The Discriminatory Bias of Award Shows
Issue 15, Volume 112
You probably remember sitting on your couch watching the national broadcast of the Academy Awards or the Grammys, where hundreds of artists and actors get nominated each year. A thrill rushes through you as you’re rooted in your seat, suspensefully waiting for the nominees to be called. The envelope opens, and to your surprise, you don’t hear the name you and the entire rest of the world were expecting. A white man walks on stage to claim the award, instead of whom you believed to be the rightful winner.
For years, there has been racial bias in award shows, limiting the diversity of winners. Many viewers tune in to major award shows like the Grammys, the Golden Globes, and the Oscars to see big names in the entertainment industry awarded for being the best actor or having the best album. However, it seems like being the best takes into account not only talent and skill, but also race and gender.
The bias toward choosing white nominees has been an ongoing pattern with these award shows. At the 2017 Grammy Awards, despite the widely acclaimed album Beyoncé had released that year, “Lemonade,” Adele was given the Grammy for the Album of the Year. Adele received another four Grammys that night, while Beyoncé only won Best Urban Contemporary Album and Best Music Video. Despite being one of the most acclaimed award shows in the world, the Grammys have heavy biases toward white nominees as opposed to their Black counterparts, just like many other famous award shows.
The Oscars have also continued their long-standing racial bias in selecting award winners. Miyoshi Umeki is one of the only Asians to have ever won an acting Oscar. Even nominations of non-white actors are rare. Only five Latina women have ever been nominated for Best Actress, and Steven Yeun and Riz Ahmed are the first Asian-American and Muslim actors, respectively, to be nominated for Best Actor. In fact, 98.9 percent of the winners for Best Actress and 93.2 percent of the winners for Best Actor from 1928 to 2015 have been white.
One of the most prominent ways that artists and actors have been fighting against this racial bias is through boycotts. The Weeknd is one such singer who declared this action after noticing that in the last 61 years of the Grammys, only 10 African American artists have won Album of the Year. In response to the Weeknd’s boycott, the Grammys eliminated their “secret” nomination committee, which likely played a large role in the discrimination against Black artists, in 2021. Other figures in the Black filmmaking community, such as Spike Lee and Jada Pinkett Smith, spoke out about the Oscars’ race problem by boycotting the awards. Another interesting initiative was the #OscarsSoWhite hashtag that stormed Twitter in 2015. The campaign centered around the clear marginalization of non-white actors at the Oscars and spearheaded massive recognition of the issue. In response to the giant wave of criticism, the Oscars announced that they would set goals to increase the diversity of their actor and filmmaker nominations. The Academy board stated in 2020 that they had excelled with their plan, with 36 percent of their nominees coming from underrepresented groups and 49 percent from other countries.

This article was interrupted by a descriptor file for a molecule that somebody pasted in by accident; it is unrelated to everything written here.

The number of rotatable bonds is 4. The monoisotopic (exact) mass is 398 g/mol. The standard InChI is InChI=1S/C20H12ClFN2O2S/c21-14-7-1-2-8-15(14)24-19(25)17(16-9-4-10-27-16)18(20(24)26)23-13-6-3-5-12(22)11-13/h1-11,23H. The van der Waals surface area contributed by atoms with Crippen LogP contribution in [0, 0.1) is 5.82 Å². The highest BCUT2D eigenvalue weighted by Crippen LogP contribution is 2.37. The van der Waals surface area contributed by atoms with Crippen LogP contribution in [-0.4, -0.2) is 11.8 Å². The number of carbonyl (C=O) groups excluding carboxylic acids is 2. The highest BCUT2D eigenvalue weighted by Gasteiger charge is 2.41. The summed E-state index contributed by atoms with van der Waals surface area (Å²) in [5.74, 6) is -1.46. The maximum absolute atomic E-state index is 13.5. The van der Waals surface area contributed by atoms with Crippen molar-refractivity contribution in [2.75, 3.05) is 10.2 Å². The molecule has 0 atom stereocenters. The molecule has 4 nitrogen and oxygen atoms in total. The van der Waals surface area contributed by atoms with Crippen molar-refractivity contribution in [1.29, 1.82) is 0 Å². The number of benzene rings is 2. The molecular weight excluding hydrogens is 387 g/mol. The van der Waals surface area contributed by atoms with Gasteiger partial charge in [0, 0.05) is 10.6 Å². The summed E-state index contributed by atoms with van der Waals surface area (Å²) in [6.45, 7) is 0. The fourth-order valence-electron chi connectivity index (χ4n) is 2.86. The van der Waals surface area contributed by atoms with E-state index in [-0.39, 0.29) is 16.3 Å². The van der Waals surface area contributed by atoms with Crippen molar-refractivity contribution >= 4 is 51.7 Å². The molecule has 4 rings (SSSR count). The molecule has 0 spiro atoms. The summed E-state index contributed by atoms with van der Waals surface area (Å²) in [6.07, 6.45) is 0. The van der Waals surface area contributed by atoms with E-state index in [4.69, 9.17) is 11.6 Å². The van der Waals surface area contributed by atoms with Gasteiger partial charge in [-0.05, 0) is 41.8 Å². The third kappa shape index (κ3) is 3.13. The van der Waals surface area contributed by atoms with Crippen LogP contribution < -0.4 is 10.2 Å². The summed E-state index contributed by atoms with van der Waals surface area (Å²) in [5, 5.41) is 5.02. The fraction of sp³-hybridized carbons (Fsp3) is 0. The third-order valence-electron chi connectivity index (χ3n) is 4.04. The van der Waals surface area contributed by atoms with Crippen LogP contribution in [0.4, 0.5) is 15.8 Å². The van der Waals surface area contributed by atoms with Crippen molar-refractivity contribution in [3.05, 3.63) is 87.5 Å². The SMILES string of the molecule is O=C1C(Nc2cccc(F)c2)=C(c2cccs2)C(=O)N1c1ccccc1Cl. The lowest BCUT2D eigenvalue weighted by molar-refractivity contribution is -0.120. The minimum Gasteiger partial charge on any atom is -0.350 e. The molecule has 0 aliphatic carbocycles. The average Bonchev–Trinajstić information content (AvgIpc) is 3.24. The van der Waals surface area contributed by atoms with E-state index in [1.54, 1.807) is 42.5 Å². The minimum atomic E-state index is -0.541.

The bias carried by these award shows is not limited to race. It also extends to gender. The Oscars have historically had a discriminatory bias against women. Since 1929, when the first Academy Awards were handed out, only 14 percent of nominations have been women. The most prestigious award of the Oscars, the award for Best Director, has had 449 nominations since its beginnings, with only five of those going to women. This year, though there has been some improvement, only 28 percent of Oscar nominees were women. The music awards, another major category of the Oscars, have had 1,238 nominees, with women only making up 1.6 percent of them. The gender discrimination in these televised award shows has been present since the very beginning, and even now, not much has changed.
Unlike the giant response to the racial discrimination in these award shows, there hasn’t been much effort taken to eradicate gender bias. In order to fight this bias, women can boycott these awards. Boycotting has been successful with the Black entertainment community, boasting many changes to lessen discriminatory nominations. This issue can be brought to light through boycotts by prominent female artists and entertainers, allowing the public to get involved in the protest. Female artists can also post writings on their social media, which will further garner publicity for the issue and may push these award shows to change their nomination strategies to include more women nominees.
If we don’t recognize the minorities who are being discriminated against, our entertainment will never grow with fresh minds and brimming talent who are being rejected solely for their race and gender. This effect can discourage minority groups from trying to enter the entertainment industry, as they are not seeing any of their own being recognized for their accomplishments. Though the major entertainment awards of Hollywood have been going on for almost 100 years now, they’re still plagued with racial and gender biases that don’t allow us to celebrate artists who truly deserve to be awarded. These award shows have to push their historic bias aside before the true best are discriminated out of existence.